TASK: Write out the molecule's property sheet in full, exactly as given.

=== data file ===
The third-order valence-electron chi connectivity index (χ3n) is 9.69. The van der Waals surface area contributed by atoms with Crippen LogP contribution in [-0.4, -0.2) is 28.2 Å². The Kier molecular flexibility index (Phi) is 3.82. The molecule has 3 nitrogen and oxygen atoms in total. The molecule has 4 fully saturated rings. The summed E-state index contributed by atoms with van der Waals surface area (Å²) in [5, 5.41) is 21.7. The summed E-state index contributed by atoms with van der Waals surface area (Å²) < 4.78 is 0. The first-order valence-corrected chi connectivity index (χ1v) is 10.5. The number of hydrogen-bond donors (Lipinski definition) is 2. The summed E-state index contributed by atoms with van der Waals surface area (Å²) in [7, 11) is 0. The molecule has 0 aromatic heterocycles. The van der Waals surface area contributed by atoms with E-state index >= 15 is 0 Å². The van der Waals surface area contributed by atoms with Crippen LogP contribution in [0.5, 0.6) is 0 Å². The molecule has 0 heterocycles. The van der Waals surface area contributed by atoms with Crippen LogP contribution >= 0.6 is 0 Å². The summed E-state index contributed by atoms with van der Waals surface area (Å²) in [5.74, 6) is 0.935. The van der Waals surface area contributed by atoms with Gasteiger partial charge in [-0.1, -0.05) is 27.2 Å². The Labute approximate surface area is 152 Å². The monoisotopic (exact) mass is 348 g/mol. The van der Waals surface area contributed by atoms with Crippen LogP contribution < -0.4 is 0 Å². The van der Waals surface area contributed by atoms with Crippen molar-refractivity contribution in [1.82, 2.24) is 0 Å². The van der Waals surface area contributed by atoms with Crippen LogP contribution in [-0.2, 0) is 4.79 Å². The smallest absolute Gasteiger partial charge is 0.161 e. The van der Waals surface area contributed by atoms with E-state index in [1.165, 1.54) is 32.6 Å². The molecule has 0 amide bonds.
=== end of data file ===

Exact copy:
The third-order valence-electron chi connectivity index (χ3n) is 9.69. The van der Waals surface area contributed by atoms with Crippen LogP contribution in [-0.4, -0.2) is 28.2 Å². The Kier molecular flexibility index (Phi) is 3.82. The molecule has 3 nitrogen and oxygen atoms in total. The molecule has 4 fully saturated rings. The summed E-state index contributed by atoms with van der Waals surface area (Å²) in [5, 5.41) is 21.7. The summed E-state index contributed by atoms with van der Waals surface area (Å²) < 4.78 is 0. The first-order valence-corrected chi connectivity index (χ1v) is 10.5. The number of hydrogen-bond donors (Lipinski definition) is 2. The summed E-state index contributed by atoms with van der Waals surface area (Å²) in [7, 11) is 0. The molecule has 0 aromatic heterocycles. The van der Waals surface area contributed by atoms with E-state index >= 15 is 0 Å². The van der Waals surface area contributed by atoms with Crippen LogP contribution in [0.5, 0.6) is 0 Å². The molecule has 0 heterocycles. The van der Waals surface area contributed by atoms with Crippen LogP contribution >= 0.6 is 0 Å². The summed E-state index contributed by atoms with van der Waals surface area (Å²) in [5.74, 6) is 0.935. The van der Waals surface area contributed by atoms with Gasteiger partial charge in [-0.1, -0.05) is 27.2 Å². The Labute approximate surface area is 152 Å². The monoisotopic (exact) mass is 348 g/mol. The van der Waals surface area contributed by atoms with Crippen LogP contribution < -0.4 is 0 Å². The van der Waals surface area contributed by atoms with Crippen molar-refractivity contribution in [1.82, 2.24) is 0 Å². The van der Waals surface area contributed by atoms with Crippen LogP contribution in [-0.2, 0) is 4.79 Å². The smallest absolute Gasteiger partial charge is 0.161 e. The van der Waals surface area contributed by atoms with E-state index in [1.165, 1.54) is 32.6 Å². The molecule has 0 amide bonds.